KeePassXC: Making a Security Tool Accessible to Disabled Users

Making Accessibility a Priority

Map highlighting MexicoAccessibility Lab’s mission is to promote and defend digital rights, so that all people have equal access to information.

KeePassXC is a free, open-source tool that allows users to store and retrieve passwords safely and securely, on a range of platforms.

Jonathan, one of the developers, explained that before USABLE, accessibility and usability were not priorities for the team:

“We don’t keep track of who uses KeePassXC. We never heard from people with disabilities, so we weren’t making improvements with them in mind.”

In 2016, the USABLE Tool Feedback Training in Mexico City held a session on KeePassX (XC’s predecessor), with participants using screen readers. The purpose of this was to test the tool’s usability for people with visual impairments.

Participants were able to install the software and carry out basic tasks, but navigation using a screen reader was difficult. Although KeePassX was translated into Spanish, it didn’t work with the screen reader: either an item was completely inaccessible, or the reader read the Spanish text in English – often with a Spanish accent.

Not only did the session enable the developers to understand this problem, but several participants offered to test updated versions of the tool, as volunteers. This kind of ongoing, expert support would not have been available to KeePassXC outside the project.

The following year, one of the KeePassXC developers took the opportunity to spend time with a group of USABLE’s digital security trainers from the Eastern Europe / Eurasia region, calling into the UX Workshop for an ‘Ask Me Anything’ session.

Before the call, trainers were unconvinced that developers were really interested in feedback, and were skeptical about whether their input would really be considered.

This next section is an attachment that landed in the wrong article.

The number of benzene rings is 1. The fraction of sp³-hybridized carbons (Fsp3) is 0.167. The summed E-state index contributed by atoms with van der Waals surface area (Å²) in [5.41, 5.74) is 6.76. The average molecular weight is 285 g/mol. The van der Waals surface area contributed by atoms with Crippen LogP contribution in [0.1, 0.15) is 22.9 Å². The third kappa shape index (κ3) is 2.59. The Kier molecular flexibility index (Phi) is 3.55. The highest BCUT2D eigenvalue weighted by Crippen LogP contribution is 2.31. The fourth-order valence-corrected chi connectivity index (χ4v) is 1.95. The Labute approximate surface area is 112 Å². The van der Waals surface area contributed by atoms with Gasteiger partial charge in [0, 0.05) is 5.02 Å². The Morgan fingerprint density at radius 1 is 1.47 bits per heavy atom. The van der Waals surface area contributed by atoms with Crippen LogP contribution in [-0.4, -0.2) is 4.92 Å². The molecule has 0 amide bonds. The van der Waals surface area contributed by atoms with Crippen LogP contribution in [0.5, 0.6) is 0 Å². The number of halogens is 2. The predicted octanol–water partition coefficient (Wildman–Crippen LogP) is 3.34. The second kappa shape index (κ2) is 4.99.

The developer was able to persuade the trainers that the ‘user personas’ they created, and other forms of feedback, were critical for the tool’s improvement. Following the session, trainers were much more motivated to gather and send feedback.

In 2018, USABLE connected KeePassXC with Okthanks and AccessibilityLab, for expert consultancy on user engagement and designing for at-risk communities and people with disabilities.

“Ask Me Anything”

Many digital security trainers and at-risk end users have not met or communicated with a tool developer. Arranging a virtual call during which participants can ask developers a range of questions is a simple way to begin a relationship.

This interaction will allow users to put a face to the project and understand who is working on the tool that they use in their daily lives.

Having these two organisations working together gave KeePassXC the opportunity, for the first time, to consider users’ experience in a wide range of scenarios. This, informed by the Personas created by USABLE participants and feedback from trainers throughout the project’s lifetime, gave a 360° view of the needs, challenges and limitation of an extremely diverse user group.

In total, KeePassXC made over ten concrete changes to the tool as a direct result of USABLE intervention, ranging from making text easier to read, to incorporating start-up guides in all versions.

These changes have made KeePassXC more usable for people with and without disabilities, and people working in insecure, internet-hostile environments.

Most critically, Jonathan says that the team’s attitude to design and development has been transformed by USABLE.

“Before, I knew accessibility was an issue, but it wasn’t a priority. Now, we think about it from the very start. This project has reframed my understanding of human-centered development. Instead of focusing on the feature, focus on who’s going to use it. USABLE helped me to better frame why this is important.”

(Banner photo: A screen reader in use with KeyPass. Credit Internews)